A Little History
By itself, radium in high enough concentrations will glow blue, a phenomenon first observed by Marie and Pierre Curie. That the radiation emitted by radium would cause various materials , such as zinc sulfide, to fluoresce was first recognized by Henri Becquerel. The invention of radioluminescent paint can be attributed to William J Hammer who mixed radium with zinc sulfide (in 1902), and applied the paint to various items including watches and clock dials. In a case of bad judgment, he failed to patent the idea. Recognizing a good opportunity, a gemologist at Tiffany & Company, by the name of George Kunz, did patent it. Kunz and Charles Baskerville, a chemist, made their paint by mixing radium-barium carbonate with zinc sulfide and linseed oil.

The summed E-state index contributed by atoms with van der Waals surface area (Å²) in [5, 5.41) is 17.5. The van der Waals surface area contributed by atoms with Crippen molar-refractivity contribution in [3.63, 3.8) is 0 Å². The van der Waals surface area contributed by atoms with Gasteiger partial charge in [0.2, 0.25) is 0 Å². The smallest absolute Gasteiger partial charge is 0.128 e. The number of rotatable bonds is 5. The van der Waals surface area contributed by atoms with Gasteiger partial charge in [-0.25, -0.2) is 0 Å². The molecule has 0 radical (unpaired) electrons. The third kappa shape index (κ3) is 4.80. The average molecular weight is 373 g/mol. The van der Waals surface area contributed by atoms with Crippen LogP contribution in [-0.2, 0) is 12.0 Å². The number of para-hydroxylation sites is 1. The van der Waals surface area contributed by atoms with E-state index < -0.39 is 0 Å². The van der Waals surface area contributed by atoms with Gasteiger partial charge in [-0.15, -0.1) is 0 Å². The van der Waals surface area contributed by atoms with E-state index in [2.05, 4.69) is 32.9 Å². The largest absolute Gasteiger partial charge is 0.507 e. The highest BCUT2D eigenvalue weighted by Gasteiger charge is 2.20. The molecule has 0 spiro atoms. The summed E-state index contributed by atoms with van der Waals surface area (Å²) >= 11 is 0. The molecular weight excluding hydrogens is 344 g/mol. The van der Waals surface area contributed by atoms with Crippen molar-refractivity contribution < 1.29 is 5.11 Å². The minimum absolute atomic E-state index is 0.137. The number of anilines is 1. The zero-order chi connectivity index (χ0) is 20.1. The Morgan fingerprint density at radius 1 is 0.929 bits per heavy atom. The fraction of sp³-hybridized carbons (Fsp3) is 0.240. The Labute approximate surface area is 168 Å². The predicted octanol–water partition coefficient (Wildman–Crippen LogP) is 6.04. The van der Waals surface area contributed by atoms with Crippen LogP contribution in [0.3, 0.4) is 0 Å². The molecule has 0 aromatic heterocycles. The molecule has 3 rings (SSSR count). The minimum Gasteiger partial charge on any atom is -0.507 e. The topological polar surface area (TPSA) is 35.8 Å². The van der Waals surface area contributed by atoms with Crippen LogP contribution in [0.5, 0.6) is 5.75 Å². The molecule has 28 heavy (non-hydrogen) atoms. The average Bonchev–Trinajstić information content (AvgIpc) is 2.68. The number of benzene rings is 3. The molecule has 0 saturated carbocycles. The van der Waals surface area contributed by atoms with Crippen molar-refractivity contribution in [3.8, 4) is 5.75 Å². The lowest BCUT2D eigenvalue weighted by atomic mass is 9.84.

At that time, at least in the US, radioluminescent paint saw little application. It stayed in the bottle. But in Europe, especially Switzerland, things were different. Quoting Ross Mullner "there were so many radium painters in that country that it was common to recognize them on the streets even on the darkest nights because of the glow around them: their hair sparkled almost like a halo."
In the US, the first company to produce radioluminescent paint was the Radium Luminous Material Corporation in Newark New Jersey. It was founded in 1914 by Sabin von Sochocky and George Willis, both physicians. Their operations expanded tremendously when the United States entered World War I, and in 1917 they moved from Newark to Orange, New Jersey. They also got into the business of mining and producing radium. In 1921, they changed their name to the U.S. Radium Corporation.